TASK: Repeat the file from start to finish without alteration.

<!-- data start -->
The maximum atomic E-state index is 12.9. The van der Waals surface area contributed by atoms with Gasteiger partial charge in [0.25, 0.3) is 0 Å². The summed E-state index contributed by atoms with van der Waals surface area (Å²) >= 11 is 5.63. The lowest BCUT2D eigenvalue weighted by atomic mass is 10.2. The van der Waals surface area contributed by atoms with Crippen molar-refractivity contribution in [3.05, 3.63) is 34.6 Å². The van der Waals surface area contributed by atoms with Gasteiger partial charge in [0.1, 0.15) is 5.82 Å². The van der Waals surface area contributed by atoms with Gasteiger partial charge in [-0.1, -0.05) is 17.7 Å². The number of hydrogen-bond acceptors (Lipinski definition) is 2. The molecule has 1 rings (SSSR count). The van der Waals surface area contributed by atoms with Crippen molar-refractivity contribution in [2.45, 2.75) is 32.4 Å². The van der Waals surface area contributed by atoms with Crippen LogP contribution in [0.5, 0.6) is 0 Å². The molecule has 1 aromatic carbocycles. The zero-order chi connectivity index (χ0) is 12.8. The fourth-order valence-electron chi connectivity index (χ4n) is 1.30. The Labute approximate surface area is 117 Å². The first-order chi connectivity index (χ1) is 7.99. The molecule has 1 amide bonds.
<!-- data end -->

The maximum atomic E-state index is 12.9. The van der Waals surface area contributed by atoms with Gasteiger partial charge in [0.25, 0.3) is 0 Å². The summed E-state index contributed by atoms with van der Waals surface area (Å²) >= 11 is 5.63. The lowest BCUT2D eigenvalue weighted by atomic mass is 10.2. The van der Waals surface area contributed by atoms with Crippen molar-refractivity contribution in [3.05, 3.63) is 34.6 Å². The van der Waals surface area contributed by atoms with Gasteiger partial charge in [0.1, 0.15) is 5.82 Å². The van der Waals surface area contributed by atoms with Gasteiger partial charge in [-0.1, -0.05) is 17.7 Å². The number of hydrogen-bond acceptors (Lipinski definition) is 2. The molecule has 1 rings (SSSR count). The van der Waals surface area contributed by atoms with Crippen molar-refractivity contribution in [2.45, 2.75) is 32.4 Å². The van der Waals surface area contributed by atoms with Crippen LogP contribution in [0.5, 0.6) is 0 Å². The molecule has 1 aromatic carbocycles. The zero-order chi connectivity index (χ0) is 12.8. The fourth-order valence-electron chi connectivity index (χ4n) is 1.30. The Labute approximate surface area is 117 Å². The first-order chi connectivity index (χ1) is 7.99. The molecule has 1 amide bonds.